One lawyer’s dream job becomes his reality, a Windmill Microlending client success story

As a registered charity serving newcomers to Canada since 2005, Windmill Microlending has supported over 5,000 skilled immigrants and refugees with low-interest microloans. Windmill’s loans offer financial help to newcomers to afford the costs of licensing or credentials. Often, immigrants don’t have access to other credit because they have a low income or no Canadian credit history. A loan from Windmill is what they need to achieve career success in Canada.

Denim, a lawyer from England, is a great example that demonstrates the impact of a Windmill loan in the life of skilled immigrants. His story shows how determination and hard work, together with a loan from Windmill, made all the difference in his journey to become a Canadian lawyer.

When Denim was a child, his grandfather bought him a Reader’s Digest Know Your Rights book, an unusual present. He never looked at it. At sixteen, while working in a restaurant, he believed the owner was taking advantage of him by refusing to pay his wages.

“I went home and saw my grandfather’s book. There was a section on employment standards. I crafted a letter and posted it on the door of the restaurant. At that point, I knew I wanted to study law and help others understand it,” recalls Denim.

A year after graduating with a law degree in England, Denim arrived in Saskatoon. Soon after, he set up interviews with law firms but ended up working in a restaurant kitchen. Nonetheless, a year and a half later, Denim secured a job as a paralegal. Over the next few years, he worked as a corporate paralegal and a floating legal assistant.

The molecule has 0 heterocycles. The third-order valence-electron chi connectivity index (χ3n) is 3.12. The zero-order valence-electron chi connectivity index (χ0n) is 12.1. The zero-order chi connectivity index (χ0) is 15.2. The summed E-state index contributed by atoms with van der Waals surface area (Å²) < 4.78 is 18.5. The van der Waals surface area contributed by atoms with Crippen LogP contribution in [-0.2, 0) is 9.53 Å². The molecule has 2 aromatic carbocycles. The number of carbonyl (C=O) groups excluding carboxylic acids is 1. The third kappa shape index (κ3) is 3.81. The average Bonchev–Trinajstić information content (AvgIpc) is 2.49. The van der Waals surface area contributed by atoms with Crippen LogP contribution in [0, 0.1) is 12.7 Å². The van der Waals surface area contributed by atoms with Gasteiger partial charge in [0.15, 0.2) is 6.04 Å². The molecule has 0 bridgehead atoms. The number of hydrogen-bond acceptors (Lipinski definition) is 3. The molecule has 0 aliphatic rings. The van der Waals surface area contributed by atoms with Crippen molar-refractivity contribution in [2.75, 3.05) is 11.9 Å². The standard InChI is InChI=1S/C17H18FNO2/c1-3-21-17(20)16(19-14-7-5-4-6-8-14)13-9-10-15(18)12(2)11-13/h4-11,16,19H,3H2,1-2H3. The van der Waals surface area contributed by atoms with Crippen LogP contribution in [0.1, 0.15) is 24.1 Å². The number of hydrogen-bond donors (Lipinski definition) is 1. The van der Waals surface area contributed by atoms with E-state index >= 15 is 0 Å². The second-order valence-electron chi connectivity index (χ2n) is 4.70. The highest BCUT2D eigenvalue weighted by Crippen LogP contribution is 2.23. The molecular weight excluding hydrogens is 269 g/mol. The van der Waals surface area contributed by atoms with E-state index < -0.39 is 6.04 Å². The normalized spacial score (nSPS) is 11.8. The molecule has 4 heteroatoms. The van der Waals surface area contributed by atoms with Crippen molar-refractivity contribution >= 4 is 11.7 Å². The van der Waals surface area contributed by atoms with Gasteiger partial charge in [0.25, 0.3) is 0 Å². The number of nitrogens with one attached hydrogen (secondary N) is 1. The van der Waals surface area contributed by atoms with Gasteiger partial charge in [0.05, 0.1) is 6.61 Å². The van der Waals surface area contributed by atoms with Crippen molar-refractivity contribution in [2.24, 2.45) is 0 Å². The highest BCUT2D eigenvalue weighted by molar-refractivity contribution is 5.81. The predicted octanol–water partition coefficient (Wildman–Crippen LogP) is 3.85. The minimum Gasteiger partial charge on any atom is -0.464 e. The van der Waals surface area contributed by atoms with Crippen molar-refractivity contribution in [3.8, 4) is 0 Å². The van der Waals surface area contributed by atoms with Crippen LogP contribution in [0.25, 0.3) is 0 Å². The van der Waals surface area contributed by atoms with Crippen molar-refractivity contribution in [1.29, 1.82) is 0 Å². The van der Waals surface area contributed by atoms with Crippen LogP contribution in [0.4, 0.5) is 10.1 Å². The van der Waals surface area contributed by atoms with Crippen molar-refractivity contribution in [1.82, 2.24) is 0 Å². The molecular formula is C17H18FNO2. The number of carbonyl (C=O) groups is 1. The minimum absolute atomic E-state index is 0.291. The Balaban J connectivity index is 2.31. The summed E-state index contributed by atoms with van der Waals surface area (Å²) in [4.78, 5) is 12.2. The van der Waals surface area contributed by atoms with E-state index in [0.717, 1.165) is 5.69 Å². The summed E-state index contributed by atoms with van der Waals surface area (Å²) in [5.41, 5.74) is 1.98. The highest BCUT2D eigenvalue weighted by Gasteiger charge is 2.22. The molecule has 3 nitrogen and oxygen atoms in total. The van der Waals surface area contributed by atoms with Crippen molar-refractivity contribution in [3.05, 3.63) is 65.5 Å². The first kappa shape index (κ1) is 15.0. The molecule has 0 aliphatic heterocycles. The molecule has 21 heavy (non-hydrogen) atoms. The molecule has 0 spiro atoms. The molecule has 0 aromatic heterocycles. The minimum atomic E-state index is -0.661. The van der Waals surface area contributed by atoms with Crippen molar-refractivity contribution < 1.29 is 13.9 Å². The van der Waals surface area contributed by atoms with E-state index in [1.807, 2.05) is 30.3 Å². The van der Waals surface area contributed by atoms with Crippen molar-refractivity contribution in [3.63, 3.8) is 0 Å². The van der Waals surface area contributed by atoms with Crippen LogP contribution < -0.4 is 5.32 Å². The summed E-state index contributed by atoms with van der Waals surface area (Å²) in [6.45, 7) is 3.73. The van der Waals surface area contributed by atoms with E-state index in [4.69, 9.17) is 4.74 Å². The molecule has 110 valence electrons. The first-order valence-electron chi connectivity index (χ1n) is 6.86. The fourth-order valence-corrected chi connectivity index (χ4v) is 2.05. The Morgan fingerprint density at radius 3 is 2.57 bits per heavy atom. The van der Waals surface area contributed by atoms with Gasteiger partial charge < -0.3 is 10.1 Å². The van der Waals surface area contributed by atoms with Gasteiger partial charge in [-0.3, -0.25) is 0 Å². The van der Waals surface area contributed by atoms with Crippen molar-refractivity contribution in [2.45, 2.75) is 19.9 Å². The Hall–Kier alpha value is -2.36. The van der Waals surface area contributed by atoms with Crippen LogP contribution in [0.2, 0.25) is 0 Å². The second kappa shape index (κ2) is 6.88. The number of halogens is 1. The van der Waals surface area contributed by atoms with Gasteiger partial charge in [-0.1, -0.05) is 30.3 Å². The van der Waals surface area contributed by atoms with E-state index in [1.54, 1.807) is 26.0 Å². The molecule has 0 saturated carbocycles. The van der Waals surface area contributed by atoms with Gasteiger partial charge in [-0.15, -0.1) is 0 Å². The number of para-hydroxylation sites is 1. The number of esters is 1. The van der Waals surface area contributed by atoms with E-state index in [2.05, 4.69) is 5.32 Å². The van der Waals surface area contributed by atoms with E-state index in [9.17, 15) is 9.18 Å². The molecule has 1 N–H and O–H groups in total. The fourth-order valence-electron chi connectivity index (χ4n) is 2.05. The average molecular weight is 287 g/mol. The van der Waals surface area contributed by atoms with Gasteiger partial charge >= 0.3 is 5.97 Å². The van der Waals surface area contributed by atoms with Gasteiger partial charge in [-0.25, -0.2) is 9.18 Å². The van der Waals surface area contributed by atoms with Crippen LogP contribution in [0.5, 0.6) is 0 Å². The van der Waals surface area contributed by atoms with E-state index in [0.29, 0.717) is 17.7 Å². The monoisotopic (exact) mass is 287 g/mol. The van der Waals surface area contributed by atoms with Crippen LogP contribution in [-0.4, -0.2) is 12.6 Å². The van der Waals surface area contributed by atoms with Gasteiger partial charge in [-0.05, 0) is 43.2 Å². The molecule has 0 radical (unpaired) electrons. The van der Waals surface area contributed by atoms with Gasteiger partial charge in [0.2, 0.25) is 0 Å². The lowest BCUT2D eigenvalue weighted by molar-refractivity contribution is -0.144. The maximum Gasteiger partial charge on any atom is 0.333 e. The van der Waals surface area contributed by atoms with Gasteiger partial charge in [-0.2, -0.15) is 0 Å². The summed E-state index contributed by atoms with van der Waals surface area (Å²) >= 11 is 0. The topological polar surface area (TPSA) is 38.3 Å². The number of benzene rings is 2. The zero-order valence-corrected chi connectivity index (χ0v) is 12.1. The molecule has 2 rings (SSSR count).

Denim learned about Windmill from a colleague. He applied for a microloan and was approved. Initially, it helped him pay for the application to start the assessment process of his law degree.

The assessment indicated Denim needed to write nine exams. To practice law, professionals must be permanent residents or Canadian citizens, but he was neither at the time. So, he put the process on hold.

Almost six years later, Denim became a permanent resident. He was eligible to apply for entry to the law society bar admission process, but he couldn’t secure a placement. Denim found an alternative – he could attend a law practice program (LPP) at a university in Toronto.

When Denim was required to pay a “call to the bar fee,” he reached out to Windmill one more time. After eight months, during which he studied for 30 hours a week and worked in a restaurant for 60 hours a week, Denim passed the Bar exams and the LPP program. He was now a lawyer.

One day after finishing the LLP program, Denim packed his car and drove back to Saskatoon. Three weeks later, he received a job offer from a law firm.

“Had Windmill not been there to provide financial support, it would not have been financially viable for me to become a Canadian lawyer,” observes Denim.

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